We’re thrilled to announce that How to Make a Window Snake, the novella-in-flash by Charmaine Wilkerson and published by Ad Hoc Fiction in 2017, won the best novella category in the prestigious Saboteur Awards 2018. Charmaine also won first prize with this novella in the inaugural novella-in-flash Award 2017, judged by Meg Pokrass. When Meg heard about the Saboteur results she remarked – “There was no question in my mind about this novella. Finding a gem like this was a gift.”
Read in Full
Our second novella-in-flash award, judged by Meg Pokrass, closes at midnight 29th January 2018. Our first winner was Charmaine Wilkerson, an American writer, who now lives in Rome.
Her winning novella-in-flash, How to Make a Window Snake, was published in Summer 2017, by Ad Hoc Fiction, in our anthology of the same title. Also included in this anthology are flash novellas from the two runners-up, Things I Dream About When I’m not Sleeping by Ingrid Jendrzejewski and A Safer Way to Fall by Joanna Campbell. The anthology, which was launched at the inaugural Flash Fiction Festival in Bath in June 2017, has been selling well around the world. Here’s a photograph of How to Make A Window Snake taken by Charmaine in a café in Rome, complete with an authentic Italian cappuccino.
Read in Full
Charmaine tells us how, on a walk around the ancient wall of Rome she arrived at the inspiration for her wonderful first prize winning novella-in-flash How to Make a Window Snake. When writing at her dining room table, she had to battle interruptions from her family and from others in distant time zones. It is interesting to learn how the structure of this novella emerged and how Charmaine was influenced by many different authors writing stories within stories. The tipping point for her to give the form a go, was reading the novellas-in-flash and essays by Meg Pokrass and others in the guide My Very End of the Universe published by Rose Metal Press. Ending the whole piece was the most difficult part of the writing for Charmaine. But take advice from her if you are embarking on a novella-in-flash – don’t force it. “Let your stories emerge, breathe some life into them, and then see if this is the structure that will allow them to blossom.”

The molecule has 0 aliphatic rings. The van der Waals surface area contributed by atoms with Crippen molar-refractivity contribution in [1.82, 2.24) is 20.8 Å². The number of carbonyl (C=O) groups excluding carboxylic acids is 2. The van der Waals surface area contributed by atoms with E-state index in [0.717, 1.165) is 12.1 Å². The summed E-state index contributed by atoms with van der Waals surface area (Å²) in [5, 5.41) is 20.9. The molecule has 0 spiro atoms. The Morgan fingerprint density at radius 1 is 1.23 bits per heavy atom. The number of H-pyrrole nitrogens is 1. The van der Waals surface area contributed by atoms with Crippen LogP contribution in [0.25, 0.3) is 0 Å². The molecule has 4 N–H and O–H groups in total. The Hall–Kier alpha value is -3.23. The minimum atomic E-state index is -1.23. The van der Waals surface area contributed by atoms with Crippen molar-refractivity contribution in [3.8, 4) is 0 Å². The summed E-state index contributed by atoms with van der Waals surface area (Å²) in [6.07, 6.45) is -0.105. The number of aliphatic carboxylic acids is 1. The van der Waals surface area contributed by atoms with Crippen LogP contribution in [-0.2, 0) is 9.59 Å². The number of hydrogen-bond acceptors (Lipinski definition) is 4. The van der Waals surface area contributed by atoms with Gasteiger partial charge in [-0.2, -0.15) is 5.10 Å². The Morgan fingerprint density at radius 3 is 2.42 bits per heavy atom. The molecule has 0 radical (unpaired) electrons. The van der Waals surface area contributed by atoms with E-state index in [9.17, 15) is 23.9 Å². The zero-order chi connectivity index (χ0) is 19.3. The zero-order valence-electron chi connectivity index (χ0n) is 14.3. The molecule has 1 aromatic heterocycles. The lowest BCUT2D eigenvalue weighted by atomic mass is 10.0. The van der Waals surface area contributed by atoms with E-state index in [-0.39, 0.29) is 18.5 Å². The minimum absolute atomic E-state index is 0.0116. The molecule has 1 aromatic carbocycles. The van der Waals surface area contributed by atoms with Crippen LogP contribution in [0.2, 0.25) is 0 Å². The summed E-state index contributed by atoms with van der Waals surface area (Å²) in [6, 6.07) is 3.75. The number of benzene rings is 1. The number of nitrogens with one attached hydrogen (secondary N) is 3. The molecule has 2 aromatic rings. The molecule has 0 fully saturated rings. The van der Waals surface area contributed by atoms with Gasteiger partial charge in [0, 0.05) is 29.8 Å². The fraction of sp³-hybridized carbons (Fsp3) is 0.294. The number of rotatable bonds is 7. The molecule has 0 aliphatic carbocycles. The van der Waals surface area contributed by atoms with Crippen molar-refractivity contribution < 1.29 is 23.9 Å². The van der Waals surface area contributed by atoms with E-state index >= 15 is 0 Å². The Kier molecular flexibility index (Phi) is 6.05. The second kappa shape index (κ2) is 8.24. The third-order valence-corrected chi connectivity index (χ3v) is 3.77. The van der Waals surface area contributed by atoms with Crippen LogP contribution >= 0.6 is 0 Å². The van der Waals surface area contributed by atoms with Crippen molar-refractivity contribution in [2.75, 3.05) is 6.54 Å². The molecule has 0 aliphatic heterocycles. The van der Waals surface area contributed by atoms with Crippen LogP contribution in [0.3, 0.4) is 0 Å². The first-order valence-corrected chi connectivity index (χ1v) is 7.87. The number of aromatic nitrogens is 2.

You’ll be able to read How to Make a Window Snake, and the two runner-up novellas-in-flash by Joanna Campbell and Ingrid Jendrzejewski shortly. Our publisher, Ad Hoc Fiction, is in the process of compiling the book, due to be published in June.
Read in Full
Our winner and two runners-up tell us a little about themselves.
Read in Full
We were inspired to launch the inaugural novella-in-flash award by reading the excellent guide on the subject, My Very End of the Universe published by Rose Metal Press in 2014. Meg Pokrass’s flash novella, Here, Where we Live is one of five novellas in this book and she also has a craft essay in the book. The novella-in-flash is one of her favourite emerging forms, and we were thrilled when she agreed to judge the first competition.
Read in Full
I was honoured to be asked to judge Bath Flash Fiction Award’s inaugural novella-in-flash contest. There were many strong novella entries making the competition fierce. It was fascinating to see the different way each writer approached this challenge!
One of the most important traits of the flash novella is in creating a sense of urgency that pulls the reader in quickly. This is achieved through pacing, stand-alone story strength, and the creation of unforeseeable dramatic tension. Ultimately, success relies on the crafting of an inventive, non-traditional narrative arc. The short nature of the novella-in-flash does not allow for much context or rumination. Instead, it relies on tragic urgency.
Read in Full